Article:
Notes: Bruins, Lightning use long layoff to prepare


Notes: Bruins, Lightning use long layoff to prepare

By JoeHaggerty

WILMINGTON, Mass. Strange days are here indeed for both the Boston Bruins and Tampa Bay Lightning as they wait for the Western Conference to determine its finalists.

With victories from both the Predators and Wings over the weekend, the BostonTampa Bay series continues to get pushed back. Now it looks like things might not be getting started before Saturday at TD Garden.

But that hasnt stopped the Bruins coaching staff from working on their scouting reports and readying game plans as the Bs players plan to get moving with a Monday morning practice after enjoying a weekend off.

In strengths, weaknesses and style of play, the Lightning are a more explosive, slightly more disciplined version of the Montreal Canadiens, though they might not flop quite so much as P.K. Subban and the Montreal Diving Club.

The Bolts are also, however, a softer defensive unit that relies on a trendy trap over physical toughness, size and grit around the net when it comes to their defense corps.

Tampa Bay coach Guy Boucher is credited with bringing a very innovative version of the 1-3-1 trap to the Lightning, but Bruins coach Claude Julien said the Lightning have different versions of the trap that they use to spring their golden offensive trio of Martin St. Louis, Vinny Lecavalier and Steven Stamkos.

Given that the Bruins had their hands full with Montreal in a seven-game series that featured some great individual performances from the now-injured Patrice Bergeron, it looks like it will be a competitive matchup between Boston and Tampa Bay once things finally do get going.

A healthy Bergeron would have given the Bruins an edge in the series, but now they head into the seven-game showdown as slight underdogs.

The Lightning are very good at taking care of the neutral zone and they make it hard to penetrate. They are also a team that throws a lot of pucks towards the net, said Julien. Montreal did that also. Whether it was from behind the net or from the corners or tough angles, they threw it at the net and they always had someone going there. There are a lot of similarities when it comes to that.

Defensively, they are a team that will collapse, overload and there are similarities with Montreal. They also have that skill level. So I think there are some of those things that are similarities with Montreal. But they still have their unique style and their coach has certain things he like to see from his hockey club that differs from the Montreal coaching staff.

Big defenseman Pavel Kubina and forward Simon Gagne are injured and werent with the rest of their Lightning teammates during a Sunday practice. Both took shots to the head in Game 1 of their sweep over the Capitals and havent played since; they're listed with "upper-body injuries". Based on the comments coming out of Tampa, Gagne is close to returning while Kubina might not be ready to go at the outset of the series.

The Bolts lost three of four to the Bruins during the regular season, but are a little different now. The first three meetings between the B's and Tampa Bay came before Jan. 1, when the Lightning acquired Dwayne Roloson and solved their goaltending problems. (Roloson didn't play in the post-Jan. 1 game between the teams, a 2-1 Boston victory at TD Garden on March 3.) Also, Lecavalier was injured for a large chunk of games in the middle of the season.

Meltdowns like the ones authored by goalies Mike Smith and Dan Ellis early in the season arent going to happen with Roloson in net.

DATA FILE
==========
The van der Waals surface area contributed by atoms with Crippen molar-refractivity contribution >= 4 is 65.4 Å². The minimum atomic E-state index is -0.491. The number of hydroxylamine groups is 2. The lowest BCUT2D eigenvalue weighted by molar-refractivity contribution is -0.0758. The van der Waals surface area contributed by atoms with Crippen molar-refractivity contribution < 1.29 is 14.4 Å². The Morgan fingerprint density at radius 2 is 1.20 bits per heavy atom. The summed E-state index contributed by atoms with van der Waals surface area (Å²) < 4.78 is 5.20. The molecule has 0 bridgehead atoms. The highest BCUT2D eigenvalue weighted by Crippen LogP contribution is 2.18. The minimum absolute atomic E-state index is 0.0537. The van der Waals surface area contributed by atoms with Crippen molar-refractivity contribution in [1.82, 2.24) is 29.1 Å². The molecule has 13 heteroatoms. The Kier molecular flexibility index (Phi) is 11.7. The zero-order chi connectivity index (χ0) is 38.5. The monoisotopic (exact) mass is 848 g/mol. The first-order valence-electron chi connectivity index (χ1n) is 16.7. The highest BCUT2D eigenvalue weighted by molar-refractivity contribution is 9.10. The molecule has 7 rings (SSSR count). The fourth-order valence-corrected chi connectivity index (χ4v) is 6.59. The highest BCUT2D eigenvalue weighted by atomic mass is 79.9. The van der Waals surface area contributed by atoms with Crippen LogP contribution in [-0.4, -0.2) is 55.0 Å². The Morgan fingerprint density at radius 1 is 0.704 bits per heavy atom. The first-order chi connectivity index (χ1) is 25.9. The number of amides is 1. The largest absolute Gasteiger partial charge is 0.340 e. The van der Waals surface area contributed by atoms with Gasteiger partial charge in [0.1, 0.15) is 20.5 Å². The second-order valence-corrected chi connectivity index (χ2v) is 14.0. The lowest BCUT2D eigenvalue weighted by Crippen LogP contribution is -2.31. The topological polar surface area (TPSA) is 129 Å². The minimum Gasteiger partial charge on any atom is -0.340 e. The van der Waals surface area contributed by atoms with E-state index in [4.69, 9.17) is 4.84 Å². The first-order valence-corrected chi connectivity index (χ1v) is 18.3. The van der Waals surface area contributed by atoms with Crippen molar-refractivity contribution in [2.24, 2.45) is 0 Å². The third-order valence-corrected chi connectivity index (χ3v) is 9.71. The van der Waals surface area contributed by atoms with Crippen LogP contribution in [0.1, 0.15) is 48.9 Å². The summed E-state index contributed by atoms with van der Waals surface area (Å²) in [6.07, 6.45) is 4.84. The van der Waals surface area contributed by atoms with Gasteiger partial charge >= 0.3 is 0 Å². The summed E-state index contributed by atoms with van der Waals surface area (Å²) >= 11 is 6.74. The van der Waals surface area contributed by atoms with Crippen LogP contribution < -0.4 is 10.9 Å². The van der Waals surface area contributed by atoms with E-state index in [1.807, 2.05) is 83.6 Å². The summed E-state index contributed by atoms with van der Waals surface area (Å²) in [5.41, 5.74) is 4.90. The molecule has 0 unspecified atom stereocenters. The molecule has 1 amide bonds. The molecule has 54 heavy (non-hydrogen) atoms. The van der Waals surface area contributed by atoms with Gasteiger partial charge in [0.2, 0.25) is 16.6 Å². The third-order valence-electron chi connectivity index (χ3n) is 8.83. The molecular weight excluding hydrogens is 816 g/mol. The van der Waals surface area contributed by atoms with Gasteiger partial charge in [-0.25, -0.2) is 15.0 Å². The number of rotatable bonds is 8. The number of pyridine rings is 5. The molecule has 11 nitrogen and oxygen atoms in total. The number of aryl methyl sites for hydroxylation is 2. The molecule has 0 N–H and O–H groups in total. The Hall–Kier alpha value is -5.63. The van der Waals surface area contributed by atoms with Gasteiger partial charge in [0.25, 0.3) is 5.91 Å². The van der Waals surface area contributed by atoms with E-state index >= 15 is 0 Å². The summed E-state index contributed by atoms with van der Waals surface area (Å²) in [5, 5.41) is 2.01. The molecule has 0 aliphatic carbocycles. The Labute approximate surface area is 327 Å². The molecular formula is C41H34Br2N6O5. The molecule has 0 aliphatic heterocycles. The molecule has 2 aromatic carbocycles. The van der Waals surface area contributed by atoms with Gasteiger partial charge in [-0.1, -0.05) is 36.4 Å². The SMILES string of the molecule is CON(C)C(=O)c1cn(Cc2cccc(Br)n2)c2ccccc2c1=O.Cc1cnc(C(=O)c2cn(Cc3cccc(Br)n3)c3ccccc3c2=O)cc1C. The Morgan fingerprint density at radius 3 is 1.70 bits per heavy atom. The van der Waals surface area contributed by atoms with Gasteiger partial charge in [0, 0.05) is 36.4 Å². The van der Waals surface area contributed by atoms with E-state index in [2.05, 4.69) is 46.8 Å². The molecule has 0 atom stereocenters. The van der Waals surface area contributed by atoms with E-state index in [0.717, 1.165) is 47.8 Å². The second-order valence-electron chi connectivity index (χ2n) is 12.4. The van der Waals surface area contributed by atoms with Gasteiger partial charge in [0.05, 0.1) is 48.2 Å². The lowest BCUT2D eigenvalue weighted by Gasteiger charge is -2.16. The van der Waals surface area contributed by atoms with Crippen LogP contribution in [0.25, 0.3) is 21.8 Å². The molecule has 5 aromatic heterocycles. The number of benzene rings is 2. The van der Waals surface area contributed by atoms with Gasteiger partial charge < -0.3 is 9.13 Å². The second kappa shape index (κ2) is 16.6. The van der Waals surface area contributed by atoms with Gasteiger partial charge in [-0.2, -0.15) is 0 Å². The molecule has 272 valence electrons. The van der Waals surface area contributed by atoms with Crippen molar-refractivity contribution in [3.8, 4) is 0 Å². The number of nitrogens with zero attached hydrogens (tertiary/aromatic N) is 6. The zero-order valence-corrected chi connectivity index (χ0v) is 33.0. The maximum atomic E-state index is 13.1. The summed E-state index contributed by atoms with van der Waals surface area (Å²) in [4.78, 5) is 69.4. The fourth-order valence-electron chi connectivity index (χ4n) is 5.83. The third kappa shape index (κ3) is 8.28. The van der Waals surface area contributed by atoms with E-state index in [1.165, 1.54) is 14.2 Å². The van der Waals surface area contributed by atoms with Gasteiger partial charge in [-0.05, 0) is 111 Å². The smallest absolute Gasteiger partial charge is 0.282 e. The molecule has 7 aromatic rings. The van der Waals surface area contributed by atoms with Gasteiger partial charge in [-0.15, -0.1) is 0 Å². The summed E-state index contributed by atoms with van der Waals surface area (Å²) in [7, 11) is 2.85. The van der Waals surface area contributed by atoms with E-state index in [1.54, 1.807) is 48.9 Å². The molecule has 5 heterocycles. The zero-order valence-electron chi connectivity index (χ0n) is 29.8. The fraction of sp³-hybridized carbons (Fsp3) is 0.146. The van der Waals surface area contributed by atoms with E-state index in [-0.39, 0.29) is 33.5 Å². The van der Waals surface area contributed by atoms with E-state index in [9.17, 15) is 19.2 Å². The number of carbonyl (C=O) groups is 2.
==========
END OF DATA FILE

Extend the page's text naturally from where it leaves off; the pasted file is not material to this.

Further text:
Boucher noted the similarities between the teams in these playoffs -- both fell behind 0-2 in the first round (Boston against Montreal, Tampa Bay against Pittsburgh) but rallied to win in seven games; both swept in the second round (the B's against Philadelphia, the Lightning against Washington) -- and also pointed out that they finished the regular season with identical 46-25-11 records.

There are a lot of things that are pretty similar, he said.

Were expecting them to be who they are and nothing less. Once youre down to the Final Four and youre hoping for any little break in an opponent, then youre sadly mistaken.

Boucher repeatedly called Tim Thomas an enigma during his comments to reporters after Sundays practice, and pointed to the Bs goalie as the biggest potential difference-maker in the series.

That might a first for Thomas, but that might also be Boucher's way of motivating Roloson.

In any case, it's all just words . . . but that's all we're going to have until the puck finally drops at an undetermined point later this week.

Julien expanded on Claude Giroux' hit on Patrice Bergeron in the third period of Game 4 that has left the Bs center with a mild concussion. It came after Bergeron had executed a pass and taken three skating strides forward, and many within the Bruins dressing room felt like it was a very late hit.

The Bs coach agreed, but didnt feel it was dirty.

Its borderline," he said. "I just wish sometimes we dont want to take the physical part of the game out of it. It is part of it. You just wish somehow we could cut down on those concussions . . .

Youre told to finish your checks, but yet theres times where you say, Hes made the pass and lets turn and get back into the play. A lot of it is culture. I think its something that at some point you hope that everybodys going to get on the same page: players, coaches and everybody involved in the game of hockey. Weve got to change the culture here and try and minimize those things -- but its easier said than done.

Julien said that signing Shane Hnidy as an extra defenseman has provided the desired effect in the dressing room, where the Bruins have missed the leadership over the last few seasons. Thats a lament that Julien, general manager Peter Chiarelli and team president Cam Neely all made after Hnidy left, and its something they did well to address once the veteran defenseman had asked to rejoin the team once his shoulder healed.

Hnidy played less than three minutes in each of his two games against the Flyers in the second round of the playoffs, but hes still been impactful.

People talk about Shane, its one thing we really missed about him what he did in the dressing room, said Julien. He is a pretty determined and pretty important guy when it comes to the dressing room and getting his teammates ready. He is ready to do the job and he makes sure that everyone around him is as well.

Per the wonderful world of twitter and correspondent Mike Miccoli, Tyler Seguin will become the first top-five pick from the previous draft to play in the conference finals since Darius Kasparaitis in 1992-93.

Joe Haggerty can be reached at Joe on Twitter at http:twitter.comHackswithHaggs

Marchand still riding the wave of World Cup momentum